Tyler Cowen argues against (pdf) Elizabeth Anderson's view (pdf) that capitalist bosses exert oppressive power over workers and, implicitly, against my view that capitalist work is alienating. This, I suspect , is one of the many issues in the social sciences where both sides are right to some extent.
Tyler is right that competition for workers can drive up working conditions, and it is surely true that those conditions are vastly better in the west now than they were in the early days of the industrial revolution.
Nevertheless, I fear that Tyler might be claiming too much.
First, though, some facts. The evidence that capitalist work is oppressive doesn't consist merely in extreme cases of bosses' tyranny. Alex Bryson and George MacKerron have measured people's experienced happiness during 39 different activities, and found that paid work comes 38th of 39; only being ill causes more unhappiness.
This is consistent with the unemployed having lower life-satisfaction than the employed. Life-satisfaction is a different thing from experienced utility. It consists (in part) in having a role in life and being unemployed removes a source of this role - even though it is painful to fulfill it.
I reckon there are four reasons why the mechanisms Tyler describes aren't strong enough to sufficiently improve the working environment.
The most obvious is mass unemployment. Even after years of recovery, the wider measure of US unemployment is still high, at 11% of the workforce. And in the UK on top of the official 1.9m unemployed there are 2.2m "inactive" wanting a job and 1.3m part-timers wanting full-time work. That's a total of 5.4m or one in six of the labour force. This means that the labour market is a buyers' market, which allows many employers to drive down standards or at least not worry sufficiently about improving them.
Secondly. I fear that Tyler is under-rating the importance of job-specific human capital. We know that this is widespread simply because workers who lose their jobs earn less (pdf) when they return to work. This in turn means that workers lack bargaining power to get better conditions because they are locked into their employer. This might help explain one of Bryson and MacKerron's findings - that better-paid workers are no happier in work than worse paid ones. It could be that such workers, having more job-specific human capital, feel that they lack bargaining power.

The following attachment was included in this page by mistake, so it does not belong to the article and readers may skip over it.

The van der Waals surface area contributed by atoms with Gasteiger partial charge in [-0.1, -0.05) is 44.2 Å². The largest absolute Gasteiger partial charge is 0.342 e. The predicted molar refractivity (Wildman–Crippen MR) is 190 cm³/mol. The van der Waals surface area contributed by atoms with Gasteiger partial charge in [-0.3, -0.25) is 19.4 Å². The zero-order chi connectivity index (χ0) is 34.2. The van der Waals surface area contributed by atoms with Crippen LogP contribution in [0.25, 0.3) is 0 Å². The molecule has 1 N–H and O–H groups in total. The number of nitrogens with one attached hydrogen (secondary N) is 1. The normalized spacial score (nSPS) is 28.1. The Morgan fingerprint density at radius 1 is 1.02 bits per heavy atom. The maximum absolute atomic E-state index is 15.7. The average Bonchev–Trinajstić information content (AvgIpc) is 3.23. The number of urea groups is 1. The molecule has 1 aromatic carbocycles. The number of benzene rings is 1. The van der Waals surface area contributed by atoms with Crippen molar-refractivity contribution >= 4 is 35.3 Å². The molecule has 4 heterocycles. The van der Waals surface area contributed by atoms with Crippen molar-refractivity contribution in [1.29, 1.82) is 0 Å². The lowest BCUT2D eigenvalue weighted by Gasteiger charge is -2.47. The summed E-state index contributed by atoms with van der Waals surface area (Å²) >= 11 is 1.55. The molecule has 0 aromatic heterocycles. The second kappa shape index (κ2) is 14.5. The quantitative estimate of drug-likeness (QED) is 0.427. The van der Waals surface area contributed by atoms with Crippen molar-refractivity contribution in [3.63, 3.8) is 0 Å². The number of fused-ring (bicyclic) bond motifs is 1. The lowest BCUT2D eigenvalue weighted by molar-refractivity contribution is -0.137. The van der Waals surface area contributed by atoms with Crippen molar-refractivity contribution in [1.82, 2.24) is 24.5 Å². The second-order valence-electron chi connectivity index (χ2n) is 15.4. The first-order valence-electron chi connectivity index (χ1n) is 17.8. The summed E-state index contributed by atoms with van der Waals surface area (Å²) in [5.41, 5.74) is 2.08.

In this context, perhaps Tyler (and everyone else!) is misdescribing monopsony. Maybe monopsony is a feature not so much of firms but of transactions: a firm might have monopsony power with respect to workers with job-specific human capital, but not with respect to those with more portable skills*.
Thirdly, the wheels of competition don't grind very finely. Nick Bloom and John Van Reenen show (pdf) that there is a long tail of badly managed firms. If competition doesn't drive out bad management, why should we assume that it drives out poor working conditions?
A final problem is one of a lack of ecological diversity. Imagine if most countries in the world were communist dictatorships in which people were free to emigrate. Competition to retain people would alleviate the harshness of government. But nobody would pretend that it maximized well-being, simply because of the lack of attractive alternative governments.
Maybe a similar problem afflicts capitalism. Managerialism, short-termism, hierarchy and theory X are so widespread that it's hard to escape them: for example, Marina Warner's complaint about managerialism in universities applies to many universities, not just to one or two.
Now, it might be that there is nothing much that can be done to lessen the alienating and oppressive elements of capitalism: maybe work really is Adam's curse. But we should at least investigate this question. Although I disagree with Tyler about the extent to which there is a problem here, I have a much stronger complaint against those who don't even want to consider the issue - which includes pretty much all politicians.
* A caveat. Job specific human capital might create a bilateral monopoly; the firm needs the workers' specific skills as much as the worker needs the firm. I suspect, however, that in many cases the firm's second best option is better than the worker's, which gives the firm bargaining power.